The notion of the white-collar crime can be used when referring to an extensive array of the criminal activities. Nonetheless, the focus of these crimes is a significant financial gain which is commonly achieved by dishonest behaviors (Siegel, 2015). The majority of scams, money laundering cases, and embezzlements may be considered white collar crimes. The fraudulent activity also relates to white collar crimes (these events usually include various scams and security frauds).
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Other prevalent variations of white collar crimes include tax evasion and insurance fraud. It is important to notice that court verdicts for white collar crimes can be reached at both state and federal levels (Singh, 2014). The ultimate decision usually depends on the severity of the crime. Nevertheless, the criminal has to be aware of the criminal liability and realize the consequences of their actions.
When it comes to describing a typical white collar offender, there are certain behaviors that may serve as critical indicators. The two most prevalent characteristics are the tendency to spend more than they can afford and involvement in various financial problems (Gottschalk, 2014). The statistics support this supposition as approximately 30% of the white-collar offenders that were caught display the two behaviors described above. Moreover, one-fifth of white-collar offenders were found to have major personal problems and had issues with teamwork (Gottschalk, 2014). The majority of potential white-collar offenders also display petulance and may have a serious addiction to various substances (legal or illegal).
They also tend to complain about their low salary. One should realize that the presence of these characteristics does not necessarily mean that these individuals are white-collar offenders or will become the latter in the nearest future (Gottschalk, 2014). Regardless, every organization should be interested in hiring experts that possess specific knowledge regarding frauds and are able to identify the premises to fraudulent activities.
When we address white collar crimes, there are several things that should be taken into account before reaching a verdict regarding any given case. First, one should remember that punishment theory is the foundation of the idea of criminal law. In other words, this means that the behaviors that are not in line with the outlooks of the community should be punished (Benson & Simpson, 2015). Expanding on the topic, these laws are enforced on the society in order to accomplish full compliance with the guidelines, and they critically impact every member of the society. Regardless of the criminological theory, the ultimate goal of the criminal justice system is to punish the offender.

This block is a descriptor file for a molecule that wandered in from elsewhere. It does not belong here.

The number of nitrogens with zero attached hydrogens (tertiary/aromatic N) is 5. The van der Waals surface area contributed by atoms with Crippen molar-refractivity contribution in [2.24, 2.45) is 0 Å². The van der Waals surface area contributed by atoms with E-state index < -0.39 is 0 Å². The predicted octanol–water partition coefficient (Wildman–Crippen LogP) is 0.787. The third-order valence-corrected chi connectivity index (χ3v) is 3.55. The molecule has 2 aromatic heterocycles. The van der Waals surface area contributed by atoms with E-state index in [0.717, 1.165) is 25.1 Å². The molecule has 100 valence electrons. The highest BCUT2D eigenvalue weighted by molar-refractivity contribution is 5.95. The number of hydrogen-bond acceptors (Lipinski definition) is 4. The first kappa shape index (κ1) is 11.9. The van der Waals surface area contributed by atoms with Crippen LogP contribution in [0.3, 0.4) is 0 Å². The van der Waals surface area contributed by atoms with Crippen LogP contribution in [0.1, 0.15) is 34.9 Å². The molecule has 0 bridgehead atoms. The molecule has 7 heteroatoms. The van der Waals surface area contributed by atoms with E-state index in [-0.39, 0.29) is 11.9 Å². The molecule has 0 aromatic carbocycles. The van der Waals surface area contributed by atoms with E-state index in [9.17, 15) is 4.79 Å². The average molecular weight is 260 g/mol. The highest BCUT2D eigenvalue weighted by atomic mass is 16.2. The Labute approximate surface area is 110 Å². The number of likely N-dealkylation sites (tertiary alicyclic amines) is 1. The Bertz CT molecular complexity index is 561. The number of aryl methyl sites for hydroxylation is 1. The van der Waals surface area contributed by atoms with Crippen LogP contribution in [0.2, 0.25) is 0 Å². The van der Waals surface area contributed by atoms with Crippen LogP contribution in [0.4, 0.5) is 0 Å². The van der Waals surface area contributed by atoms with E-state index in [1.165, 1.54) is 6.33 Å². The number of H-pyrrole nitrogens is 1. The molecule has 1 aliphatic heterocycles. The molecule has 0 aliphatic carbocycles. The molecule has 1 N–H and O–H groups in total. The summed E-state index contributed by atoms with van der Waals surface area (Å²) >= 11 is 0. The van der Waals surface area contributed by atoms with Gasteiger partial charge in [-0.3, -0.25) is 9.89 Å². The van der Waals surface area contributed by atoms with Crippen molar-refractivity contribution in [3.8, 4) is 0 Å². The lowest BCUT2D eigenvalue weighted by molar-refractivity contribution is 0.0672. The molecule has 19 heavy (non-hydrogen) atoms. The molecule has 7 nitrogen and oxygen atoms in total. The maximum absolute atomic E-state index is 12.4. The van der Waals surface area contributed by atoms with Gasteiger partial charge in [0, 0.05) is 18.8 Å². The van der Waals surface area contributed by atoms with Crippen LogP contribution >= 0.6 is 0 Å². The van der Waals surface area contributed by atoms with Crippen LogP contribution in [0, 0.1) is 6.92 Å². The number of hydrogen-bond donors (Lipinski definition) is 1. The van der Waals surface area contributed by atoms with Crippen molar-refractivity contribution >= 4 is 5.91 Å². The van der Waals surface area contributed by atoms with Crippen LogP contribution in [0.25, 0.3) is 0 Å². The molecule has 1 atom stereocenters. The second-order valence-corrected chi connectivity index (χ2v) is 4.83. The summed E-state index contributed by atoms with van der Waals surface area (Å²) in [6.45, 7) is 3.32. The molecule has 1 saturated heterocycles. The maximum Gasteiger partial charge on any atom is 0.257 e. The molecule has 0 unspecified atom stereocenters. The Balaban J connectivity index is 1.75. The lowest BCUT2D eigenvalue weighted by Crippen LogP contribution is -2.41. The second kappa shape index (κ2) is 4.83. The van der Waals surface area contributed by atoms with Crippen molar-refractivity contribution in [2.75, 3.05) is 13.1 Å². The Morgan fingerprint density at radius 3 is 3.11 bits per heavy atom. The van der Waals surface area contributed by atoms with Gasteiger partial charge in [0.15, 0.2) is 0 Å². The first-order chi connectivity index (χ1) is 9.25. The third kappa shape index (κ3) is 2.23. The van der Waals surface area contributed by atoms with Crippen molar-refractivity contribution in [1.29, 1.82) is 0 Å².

The procedure of punishment is a multidimensional and rather perplexing process. The repercussions and the premises intersect, and the court has to reach a verdict even if the offense was trivial and not harmful. White collar crimes habitually relate to court cases where blameworthiness is rather hard to prove. Nevertheless, one of the critical characteristics of the offender is the class to which they belong.
The unique features of white collar offenders commonly allow them to eliminate adversative considerations concerning their delinquent behaviors. The challenge of sentencing white collar offenders consists in the fact that courts have to remain transparent while providing a sufficient level of flexibility. Another challenge relates to the fact that currently, courts are not willing to connect sociology and the sentencing process even though the former stood at the origins of discussions on the topic of white collar crimes.
Benson, M. L., & Simpson, S. S. (2015). Understanding white-collar crime: An opportunity perspective. New York, NY: Routledge.
Gottschalk, P. (2014). Policing white-collar crime: Characteristics of white-collar criminals. Boca Raton, FL: CRC Press.
Siegel, L. J. (2015). Criminology: The core (5th ed.). Belmont, CA: Wadsworth.
Singh, S. (2014). White-collar crimes: Causes, prevention, law and judicial trends. New York, NY: Routledge.